There Ain’t No Such Thing as a Free Lunch – Part 3
In previous articles, I examined the negative externalities of post-Keynesian measures like unlimited monetary easing. First, I explained that such policies were inflating asset prices, squeezing working and middle classes, and thus leading to a core deflationary impact on the rest of the economy (see There Ain’t No Such Thing as a Free Lunch – Part 1). Then, I wrote that too many bailouts might lead to moral hazard and zombie companies, undermining future economic growth (see There Ain’t No Such Thing as a Free Lunch – Part 2).
If such policies tend to weaken the economy, then why assets like stocks, bonds, and real estate keep on rising?
Greed is Good
As already mentioned, bonds and equity markets have been more and more driven by the “Fed put” narrative (see The Fed Put Narrative Era). Besides, households might see the drop of interest rates as a screaming buy signal in the residential real estate space. People have been taught that any correction should be regarded as a huge investment opportunity, so everyone is willing to join the party.
Fear of missing out is a powerful catalyst, especially when wages inflation is so low that all you can do is hope for significant returns on investment markets. If the Fed has our back and if Nancy Pelosi is right about “the stock market floor”, then why not taking risks?
Narratives and Fantasy
Even if people love to state that “the market is not the economy”, assets like, stocks, bonds, and property, are supposed to reflect economic values somehow. And the bad news is that GDP growth has been decreasing for decades in Western economies (see chart below).
Once again, it is important to realize that markets are intersubjective frameworks and that they are driven by narratives. As long as people believe that the dominant narrative is true, extreme valuations may remain a reality. But if doubts arise, then the whole house of cards is likely to collapse, especially as economic fundamentals do not support current levels.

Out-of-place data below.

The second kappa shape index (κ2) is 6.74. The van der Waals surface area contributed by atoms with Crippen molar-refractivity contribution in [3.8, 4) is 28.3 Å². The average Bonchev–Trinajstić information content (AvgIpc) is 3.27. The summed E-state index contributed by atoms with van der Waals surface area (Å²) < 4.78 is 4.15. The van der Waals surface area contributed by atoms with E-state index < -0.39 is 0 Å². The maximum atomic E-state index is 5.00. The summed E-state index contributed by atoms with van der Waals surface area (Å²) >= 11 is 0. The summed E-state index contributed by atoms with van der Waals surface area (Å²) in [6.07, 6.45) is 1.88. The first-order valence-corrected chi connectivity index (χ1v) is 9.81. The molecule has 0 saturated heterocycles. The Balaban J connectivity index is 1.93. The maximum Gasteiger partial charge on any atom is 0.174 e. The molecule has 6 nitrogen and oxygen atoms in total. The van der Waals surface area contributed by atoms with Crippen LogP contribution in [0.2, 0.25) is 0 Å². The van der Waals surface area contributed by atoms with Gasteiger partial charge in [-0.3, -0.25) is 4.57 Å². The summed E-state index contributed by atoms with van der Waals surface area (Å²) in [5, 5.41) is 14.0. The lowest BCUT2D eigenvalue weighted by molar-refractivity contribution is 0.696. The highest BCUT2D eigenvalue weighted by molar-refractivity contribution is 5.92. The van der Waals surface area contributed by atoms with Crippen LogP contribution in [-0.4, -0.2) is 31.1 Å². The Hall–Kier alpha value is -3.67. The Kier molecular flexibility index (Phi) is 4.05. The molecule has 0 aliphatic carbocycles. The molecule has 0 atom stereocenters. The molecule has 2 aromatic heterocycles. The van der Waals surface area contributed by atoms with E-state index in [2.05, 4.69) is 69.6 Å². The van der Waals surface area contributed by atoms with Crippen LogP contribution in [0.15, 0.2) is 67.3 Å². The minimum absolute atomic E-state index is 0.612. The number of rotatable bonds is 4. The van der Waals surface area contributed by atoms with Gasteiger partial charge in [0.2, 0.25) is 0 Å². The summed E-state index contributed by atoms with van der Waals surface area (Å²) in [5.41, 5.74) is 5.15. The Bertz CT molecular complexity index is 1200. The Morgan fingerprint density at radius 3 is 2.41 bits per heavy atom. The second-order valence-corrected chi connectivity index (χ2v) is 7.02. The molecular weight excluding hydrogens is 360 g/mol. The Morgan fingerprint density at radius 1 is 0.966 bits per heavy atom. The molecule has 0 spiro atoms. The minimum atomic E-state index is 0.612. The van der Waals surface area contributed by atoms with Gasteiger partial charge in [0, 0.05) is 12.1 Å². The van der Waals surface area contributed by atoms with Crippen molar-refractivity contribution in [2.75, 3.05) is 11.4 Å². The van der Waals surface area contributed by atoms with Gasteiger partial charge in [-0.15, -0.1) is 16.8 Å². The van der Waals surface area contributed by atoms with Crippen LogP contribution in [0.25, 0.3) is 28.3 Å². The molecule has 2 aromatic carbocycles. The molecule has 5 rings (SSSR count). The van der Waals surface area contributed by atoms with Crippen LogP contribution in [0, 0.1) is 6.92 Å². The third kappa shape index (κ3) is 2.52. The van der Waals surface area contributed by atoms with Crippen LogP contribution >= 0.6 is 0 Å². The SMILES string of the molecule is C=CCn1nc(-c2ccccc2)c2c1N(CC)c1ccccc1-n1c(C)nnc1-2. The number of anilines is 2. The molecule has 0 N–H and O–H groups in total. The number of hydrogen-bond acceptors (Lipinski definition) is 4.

The New Gold Rush
More interestingly, it seems that the market has just reached the “buy everything” moment, with speculative behavior spreading to gold, euro, and even bitcoin.
I have been bullish on gold since 2014, as I have always thought that money printing would reduce the purchasing power of money, pushing precious metals prices higher. However, I think that we should not confuse FOMO with fundamental catalysts, and I am skeptical about any asset going parabolic, including gold and silver.
In my opinion, people believe that anything, from stocks to metals, can make them rich. But in economics, there is no free lunch. In other words, without economic growth, there might be no wealth creation on the long run.
One could argue that gold price is reflecting a sudden drop of confidence in US dollar. But I tend to disagree with that, as it is not consistent with T-bonds trading at historically low yields.
Moreover, if people were losing confidence in the dollar, then why would they see the euro as a safe haven? It would not make any sense, as the Eurozone appears as a more and more fragile entity.
I agree with the idea that post-Keynesian policies will have a deep and durable impact on the dollar. And I do believe that China will soon unveil a monetary framework that could challenge US dollar monopoly. However, I do not think that current speculation on gold has anything to do with the end of the dollar.
It is all about greed and TINA. Nothing new here, and we already know how it will end. But we must admit that asset markets have turned into the most astounding circus the world has ever seen.
However, every fantasy has a price.